Gallup has been measuring U.S. adults' use of face masks since early April and has found nearly nine in 10 say they have used one in the past week. Yet, new data on how often masks are being used reveals that less than half of Americans are heeding health officials' guidance and always covering their nose and mouth when in public, especially when social distancing is difficult to maintain.
Forty-four percent of U.S. adults say they "always" wear a mask when outside their homes, and 28 percent say they do so "very often." At the same time, three in 10 report doing so less often, including 11 percent "sometimes," 4 percent "rarely" and 14 percent "never."
These latest findings are from the probability-based online Gallup Panel survey conducted June 29-July 5, as COVID-19 cases were surging in several states, including Florida, Texas, Arizona and California. With cases nationwide continuing to spike, many public health officials and politicians are imploring Americans to wear masks. Notably, a number of states recently began to mandate the use of masks when in public. Yet, it may fall on deaf ears for some Americans who are resistant to using them, says Gallup.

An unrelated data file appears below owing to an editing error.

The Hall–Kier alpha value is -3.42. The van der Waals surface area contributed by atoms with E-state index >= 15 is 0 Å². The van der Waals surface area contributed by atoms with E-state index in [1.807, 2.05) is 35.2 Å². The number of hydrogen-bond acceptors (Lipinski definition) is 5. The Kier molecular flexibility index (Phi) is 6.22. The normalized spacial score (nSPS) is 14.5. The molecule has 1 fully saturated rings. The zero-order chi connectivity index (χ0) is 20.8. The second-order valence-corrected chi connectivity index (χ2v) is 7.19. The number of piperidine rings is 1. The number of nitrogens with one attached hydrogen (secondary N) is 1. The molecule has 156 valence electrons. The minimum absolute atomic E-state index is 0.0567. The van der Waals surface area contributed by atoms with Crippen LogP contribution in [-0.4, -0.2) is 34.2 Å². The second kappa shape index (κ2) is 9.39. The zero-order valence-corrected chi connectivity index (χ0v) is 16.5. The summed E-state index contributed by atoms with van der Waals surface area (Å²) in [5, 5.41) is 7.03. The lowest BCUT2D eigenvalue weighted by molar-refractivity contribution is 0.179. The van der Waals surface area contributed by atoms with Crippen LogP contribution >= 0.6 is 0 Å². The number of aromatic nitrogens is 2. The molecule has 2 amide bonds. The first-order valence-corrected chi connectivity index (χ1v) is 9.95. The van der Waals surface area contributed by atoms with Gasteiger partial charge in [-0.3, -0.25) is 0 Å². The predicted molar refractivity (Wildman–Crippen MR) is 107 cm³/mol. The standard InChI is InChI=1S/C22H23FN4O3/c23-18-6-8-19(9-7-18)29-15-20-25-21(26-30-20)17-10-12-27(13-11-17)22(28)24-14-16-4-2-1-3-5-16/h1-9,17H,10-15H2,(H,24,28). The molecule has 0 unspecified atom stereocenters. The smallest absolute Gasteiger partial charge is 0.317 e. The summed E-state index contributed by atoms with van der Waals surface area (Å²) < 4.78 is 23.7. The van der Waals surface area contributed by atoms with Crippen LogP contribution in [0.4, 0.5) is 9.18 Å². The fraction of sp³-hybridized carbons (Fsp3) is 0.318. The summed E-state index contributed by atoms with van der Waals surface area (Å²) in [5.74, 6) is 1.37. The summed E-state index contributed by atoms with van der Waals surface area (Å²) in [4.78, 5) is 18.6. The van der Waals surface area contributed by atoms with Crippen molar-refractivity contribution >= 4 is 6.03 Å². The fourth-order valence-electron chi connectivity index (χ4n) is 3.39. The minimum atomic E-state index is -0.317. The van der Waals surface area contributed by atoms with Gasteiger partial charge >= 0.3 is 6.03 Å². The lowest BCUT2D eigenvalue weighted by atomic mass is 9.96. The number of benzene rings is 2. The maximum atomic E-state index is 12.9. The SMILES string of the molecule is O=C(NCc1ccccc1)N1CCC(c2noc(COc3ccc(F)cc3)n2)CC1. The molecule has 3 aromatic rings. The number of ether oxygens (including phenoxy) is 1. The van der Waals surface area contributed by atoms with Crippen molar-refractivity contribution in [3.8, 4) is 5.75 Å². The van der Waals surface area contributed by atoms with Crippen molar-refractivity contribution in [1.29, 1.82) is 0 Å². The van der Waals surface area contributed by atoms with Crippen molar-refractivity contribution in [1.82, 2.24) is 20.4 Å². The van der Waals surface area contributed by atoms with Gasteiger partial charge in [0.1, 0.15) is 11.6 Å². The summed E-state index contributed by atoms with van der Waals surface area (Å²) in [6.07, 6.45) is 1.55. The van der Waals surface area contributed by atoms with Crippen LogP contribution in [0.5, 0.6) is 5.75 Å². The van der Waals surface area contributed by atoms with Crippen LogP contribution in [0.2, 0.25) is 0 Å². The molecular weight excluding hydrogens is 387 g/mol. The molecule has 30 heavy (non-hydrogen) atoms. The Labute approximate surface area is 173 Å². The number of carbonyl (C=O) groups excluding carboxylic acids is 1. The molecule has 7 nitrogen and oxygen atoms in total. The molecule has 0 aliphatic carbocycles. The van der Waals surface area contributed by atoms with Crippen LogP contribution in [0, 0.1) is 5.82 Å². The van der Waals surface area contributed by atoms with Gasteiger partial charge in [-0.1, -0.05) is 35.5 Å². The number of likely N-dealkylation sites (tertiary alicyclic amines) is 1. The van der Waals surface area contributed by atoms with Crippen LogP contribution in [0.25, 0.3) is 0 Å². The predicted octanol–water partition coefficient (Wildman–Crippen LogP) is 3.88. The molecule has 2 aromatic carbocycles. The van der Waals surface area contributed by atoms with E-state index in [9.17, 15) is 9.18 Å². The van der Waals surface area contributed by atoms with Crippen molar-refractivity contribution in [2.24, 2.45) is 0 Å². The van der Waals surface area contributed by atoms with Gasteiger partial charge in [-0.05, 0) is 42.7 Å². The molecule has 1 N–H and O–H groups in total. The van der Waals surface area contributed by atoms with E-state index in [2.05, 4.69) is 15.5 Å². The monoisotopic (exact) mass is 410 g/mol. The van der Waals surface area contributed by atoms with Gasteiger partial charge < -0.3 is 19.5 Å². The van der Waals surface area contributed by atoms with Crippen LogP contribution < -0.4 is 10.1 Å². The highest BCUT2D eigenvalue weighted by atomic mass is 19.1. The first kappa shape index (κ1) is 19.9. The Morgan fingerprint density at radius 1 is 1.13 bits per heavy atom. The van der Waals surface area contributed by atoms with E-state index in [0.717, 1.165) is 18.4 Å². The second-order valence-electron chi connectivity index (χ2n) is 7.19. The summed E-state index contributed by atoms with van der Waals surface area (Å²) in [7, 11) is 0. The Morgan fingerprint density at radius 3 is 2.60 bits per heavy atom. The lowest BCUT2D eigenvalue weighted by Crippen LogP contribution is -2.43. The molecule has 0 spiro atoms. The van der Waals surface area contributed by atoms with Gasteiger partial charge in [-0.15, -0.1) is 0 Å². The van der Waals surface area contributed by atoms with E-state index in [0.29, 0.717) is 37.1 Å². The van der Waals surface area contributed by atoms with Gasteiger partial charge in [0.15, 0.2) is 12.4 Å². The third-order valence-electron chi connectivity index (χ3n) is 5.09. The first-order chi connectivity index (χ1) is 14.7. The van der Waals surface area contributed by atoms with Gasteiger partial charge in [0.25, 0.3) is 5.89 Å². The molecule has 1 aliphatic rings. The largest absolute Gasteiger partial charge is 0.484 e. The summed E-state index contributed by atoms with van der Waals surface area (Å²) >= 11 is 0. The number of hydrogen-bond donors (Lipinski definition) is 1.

While majorities of women (54 percent), Democrats (61 percent), Northeasterners (54 percent), and those with annual household incomes under $36,000 (51 percent) say they always use masks outside their homes, their counterparts do so less often. Still, with just one exception, majorities in each of these subgroups -- as well as education and age groups -- say they wear a mask in public at least very often, notes Gallup.
The one exception is Republicans, among whom a majority say they wear masks infrequently -- either sometimes (18 percent), rarely (9 percent) or never (27 percent).